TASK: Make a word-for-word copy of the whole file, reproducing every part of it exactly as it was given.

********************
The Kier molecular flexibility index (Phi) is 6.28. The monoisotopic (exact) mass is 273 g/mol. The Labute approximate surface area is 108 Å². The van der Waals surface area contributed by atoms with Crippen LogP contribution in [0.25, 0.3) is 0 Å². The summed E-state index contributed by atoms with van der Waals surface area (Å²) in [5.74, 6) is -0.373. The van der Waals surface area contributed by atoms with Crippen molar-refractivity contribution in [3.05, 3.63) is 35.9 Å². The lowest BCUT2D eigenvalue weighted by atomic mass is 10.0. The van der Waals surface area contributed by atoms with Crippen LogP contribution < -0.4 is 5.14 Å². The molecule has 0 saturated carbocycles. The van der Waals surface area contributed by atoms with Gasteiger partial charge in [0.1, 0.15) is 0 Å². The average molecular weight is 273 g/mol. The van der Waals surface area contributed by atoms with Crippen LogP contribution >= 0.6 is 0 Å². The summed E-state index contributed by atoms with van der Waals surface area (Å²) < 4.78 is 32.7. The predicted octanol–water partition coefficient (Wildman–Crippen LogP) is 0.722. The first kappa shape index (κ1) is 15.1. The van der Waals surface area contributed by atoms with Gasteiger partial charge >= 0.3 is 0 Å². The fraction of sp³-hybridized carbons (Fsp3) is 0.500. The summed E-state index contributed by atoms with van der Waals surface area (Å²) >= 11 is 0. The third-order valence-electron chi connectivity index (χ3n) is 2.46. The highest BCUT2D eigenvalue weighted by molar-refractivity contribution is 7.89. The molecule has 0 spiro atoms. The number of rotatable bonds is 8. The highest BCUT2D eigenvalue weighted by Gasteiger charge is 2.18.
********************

The Kier molecular flexibility index (Phi) is 6.28. The monoisotopic (exact) mass is 273 g/mol. The Labute approximate surface area is 108 Å². The van der Waals surface area contributed by atoms with Crippen LogP contribution in [0.25, 0.3) is 0 Å². The summed E-state index contributed by atoms with van der Waals surface area (Å²) in [5.74, 6) is -0.373. The van der Waals surface area contributed by atoms with Crippen molar-refractivity contribution in [3.05, 3.63) is 35.9 Å². The lowest BCUT2D eigenvalue weighted by atomic mass is 10.0. The van der Waals surface area contributed by atoms with Crippen LogP contribution < -0.4 is 5.14 Å². The molecule has 0 saturated carbocycles. The van der Waals surface area contributed by atoms with Gasteiger partial charge in [0.1, 0.15) is 0 Å². The average molecular weight is 273 g/mol. The van der Waals surface area contributed by atoms with Crippen LogP contribution >= 0.6 is 0 Å². The summed E-state index contributed by atoms with van der Waals surface area (Å²) < 4.78 is 32.7. The predicted octanol–water partition coefficient (Wildman–Crippen LogP) is 0.722. The first kappa shape index (κ1) is 15.1. The van der Waals surface area contributed by atoms with Gasteiger partial charge >= 0.3 is 0 Å². The fraction of sp³-hybridized carbons (Fsp3) is 0.500. The summed E-state index contributed by atoms with van der Waals surface area (Å²) >= 11 is 0. The third-order valence-electron chi connectivity index (χ3n) is 2.46. The highest BCUT2D eigenvalue weighted by molar-refractivity contribution is 7.89. The molecule has 0 spiro atoms. The number of rotatable bonds is 8. The highest BCUT2D eigenvalue weighted by Gasteiger charge is 2.18.